Last year I emailed Len Penzo about doing a “paper vs. plastic?” post for one of his “Letters, I Get Letters” articles. Len, as you know, is a plastics guy at heart, but he loved the idea so he sent me something awesome – his band’s CD, “In Retrospect”. You see, Len is more than an awesome blogger, his talents run much deeper. He was in a band, The Relics, which released an album on Blind Dog Records back in 1995. He also had an awesome haircut, which I have evidence of in the article!
I recently purchased my first house here in the Bay Area, and I did it in a decidedly non-traditional way. For a few years I had been reading about a smaller real estate company known as Redfin which operated in a more hands-off way than a normal real estate firm. Redfin leverages technology and a slick user interface to help its users (most of which will not use Redfin to buy a home, but the search feature is that good) find homes on their own. Once a house is purchased, Redfin actually refunds some of the brokerage commission. In most places, 3% of the purchase prices goes to the seller’s agent, 3% to the buyers, and 1.5%, 50% of Redfin’s commission, goes back to the end user. So… what’s the catch?
There is a German word which perfectly describes a feeling we often get… in English-Speaking America. “Schadenfreude” means to derive pleasure from the misfortune of others. Generally, when schadenfreude appears in print, it refers to the failings of a high powered sports team, such as the New York Yankees or (not this year!) the Los Angeles Lakers. These teams are historically so good (note I left out my favorites, the Boston teams, although they could certainly apply) that other sports fans will cheer for two things – their team to win, and team X to lose! On that note, today I bring you a link which will most likely make you happy – and the ‘team’ is Bank of America.
Ahh, the free market. Like ‘freedom’, ‘family’, ‘patriotism’ and other such words, the phrase ‘free market’ means different things to different people. Yes, a free market, one unencumbered by the price fixing of governments, has different meanings around the world. GlobeScan took the liberty of actually running the poll – asking numerous people in a small selection of countries whether or not they trust the free market. The results are,as you might expect, somewhat surprising. China has more trust in the free market than the United States (they have more respondents who say they ‘strongly’ or ‘somewhat’ think the Free Market is the best Economic system).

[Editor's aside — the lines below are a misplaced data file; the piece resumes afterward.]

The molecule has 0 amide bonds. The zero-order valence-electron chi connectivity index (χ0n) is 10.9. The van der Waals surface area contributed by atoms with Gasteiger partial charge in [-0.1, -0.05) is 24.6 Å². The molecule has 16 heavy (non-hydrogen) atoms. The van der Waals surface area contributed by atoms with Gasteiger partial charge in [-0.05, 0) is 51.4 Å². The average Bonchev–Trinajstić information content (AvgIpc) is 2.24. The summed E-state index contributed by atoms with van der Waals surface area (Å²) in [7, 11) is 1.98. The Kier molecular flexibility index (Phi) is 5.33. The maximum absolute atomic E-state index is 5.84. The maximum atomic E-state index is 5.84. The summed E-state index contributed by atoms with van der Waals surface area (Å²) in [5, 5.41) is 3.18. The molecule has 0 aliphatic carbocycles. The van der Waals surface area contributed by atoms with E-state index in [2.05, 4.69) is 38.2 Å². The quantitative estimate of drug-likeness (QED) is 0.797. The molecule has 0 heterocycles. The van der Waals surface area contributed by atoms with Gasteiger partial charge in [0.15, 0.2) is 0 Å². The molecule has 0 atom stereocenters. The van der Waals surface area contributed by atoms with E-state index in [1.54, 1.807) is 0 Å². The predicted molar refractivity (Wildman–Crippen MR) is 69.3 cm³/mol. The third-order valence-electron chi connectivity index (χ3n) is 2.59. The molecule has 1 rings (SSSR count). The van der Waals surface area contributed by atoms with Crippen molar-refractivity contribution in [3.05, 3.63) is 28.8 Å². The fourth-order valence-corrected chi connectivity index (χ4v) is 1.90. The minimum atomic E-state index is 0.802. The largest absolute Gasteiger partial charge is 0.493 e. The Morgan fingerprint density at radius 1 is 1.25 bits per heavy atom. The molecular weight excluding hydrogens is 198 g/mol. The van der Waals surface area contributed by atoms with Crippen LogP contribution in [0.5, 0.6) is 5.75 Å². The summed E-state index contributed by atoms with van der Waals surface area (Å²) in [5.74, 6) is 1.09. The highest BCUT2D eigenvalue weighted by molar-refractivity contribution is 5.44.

Writing checks to charities, as covered in previous articles is one way to give to your top causes. However, it’s not the only way for you to make a difference to your non-profit of choice.
Since I highlighted some fun facts and an overview of giving in the United States yesterday, today it seems appropriate to take a look at giving on an individual level. There are many worthy causes out there, from educational charities (and universities, which also happen to be non-profit), to health care charities. There is a charity out there that calls to you, too. How do you separate the wheat from the chaff, and donate to the charities where your dollar will go furthest?
Before I read this article, I could not imagine a scenario which would lead a company to sue itself. Yes; you read that correctly. Wells Fargo is suing itself in Florida in order to facilitate the foreclosure of a property in which it has multiple liens.